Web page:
• As with everything in life, it takes practice to become a master at it. In this perspective shooting is no different, in fact it’s the best example of how important practice really is.
      Thanks for the inspiration Corey.

      • Hi jess I’m having trouble also in my shot just like this, when I shoot ,my shooting hand is kind of going into the wrong way just like it use to be even if i do my follow through what should I do?

        • Hey man, you should practice your aim. The finger is a good technique to use in order to work on that, checkout the Kobe’s post I did here on the site.

  15. Hello I practiced the three points shooting everyday and I want to know how to shoot more three points, but I want to continue shooting not stopped like missed shot but I am a better three pointer than Larry bird, but curry is way more good three pointer, but I think Ray Allen is better than steph right?

    • Ray Allen and Larry Bird are legends who their respect is not to be diminished, but Curry is a new breed of a shooter and he has already surpassed them in terms of scoring stats and percentages, he’s definitely going to set a new record for shooters in the future and it’s gonna be hard to beat.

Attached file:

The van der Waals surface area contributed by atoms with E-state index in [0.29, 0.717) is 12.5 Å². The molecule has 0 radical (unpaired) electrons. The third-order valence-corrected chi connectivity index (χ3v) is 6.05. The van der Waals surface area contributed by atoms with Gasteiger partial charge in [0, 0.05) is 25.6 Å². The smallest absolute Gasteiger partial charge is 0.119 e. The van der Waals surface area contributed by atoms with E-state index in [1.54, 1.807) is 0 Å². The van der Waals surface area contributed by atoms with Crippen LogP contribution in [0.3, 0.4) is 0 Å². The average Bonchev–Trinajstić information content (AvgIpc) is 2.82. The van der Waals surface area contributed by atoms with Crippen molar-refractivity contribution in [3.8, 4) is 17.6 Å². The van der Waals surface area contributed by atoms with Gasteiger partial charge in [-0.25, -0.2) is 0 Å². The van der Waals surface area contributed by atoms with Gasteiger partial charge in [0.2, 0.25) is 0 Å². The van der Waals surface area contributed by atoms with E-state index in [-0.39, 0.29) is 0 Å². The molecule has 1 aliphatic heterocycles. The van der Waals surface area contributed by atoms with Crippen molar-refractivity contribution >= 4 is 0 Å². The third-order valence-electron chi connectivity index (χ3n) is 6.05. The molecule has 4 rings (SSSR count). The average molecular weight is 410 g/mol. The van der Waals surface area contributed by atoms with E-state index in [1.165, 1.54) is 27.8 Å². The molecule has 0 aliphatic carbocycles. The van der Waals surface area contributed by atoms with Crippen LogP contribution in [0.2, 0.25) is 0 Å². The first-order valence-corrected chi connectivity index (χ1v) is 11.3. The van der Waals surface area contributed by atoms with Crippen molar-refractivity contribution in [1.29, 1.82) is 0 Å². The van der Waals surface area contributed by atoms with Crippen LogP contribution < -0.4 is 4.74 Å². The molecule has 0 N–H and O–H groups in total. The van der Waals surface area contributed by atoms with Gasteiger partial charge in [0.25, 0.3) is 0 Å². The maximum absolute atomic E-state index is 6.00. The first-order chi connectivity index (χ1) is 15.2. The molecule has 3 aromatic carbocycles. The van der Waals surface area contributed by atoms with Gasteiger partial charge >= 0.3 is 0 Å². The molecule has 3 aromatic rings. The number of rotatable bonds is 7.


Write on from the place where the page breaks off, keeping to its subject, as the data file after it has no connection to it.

16. Great to see you spreading the proper shooting form teaching principles. Few corrections though, Evan Turner is a two-motion shooter (unsure why the pic says otherwise).
    Keep up the good work and please know there are many more aspects of the proper form you haven’t touched on. At least, the outdated teaching is now slowly becoming obsolete. Good job!

    • Thanks for pointing that out Nele, I’ve fixed this issue and now it shows James Harden, which is undoubtedly a one motion shooter.
      You are right for saying these are not the only aspects for improving your shoot, I wanted to leave something for the next which are going to include some more tips on shooting.

  17. Hey Jesse,
    I’m 5’8 at 14, and I think I am the only one obsessed with my shooting form in my school. Thing is, I like to shoot long range shots, but I don’t know how to do it properly. I don’t really have an arc, and I have an awkward release, you know what I mean? Can you help me start from scratch? Like, the basic tips? I look it up, but it’s always the advanced tips. I wish to reform my shot completely.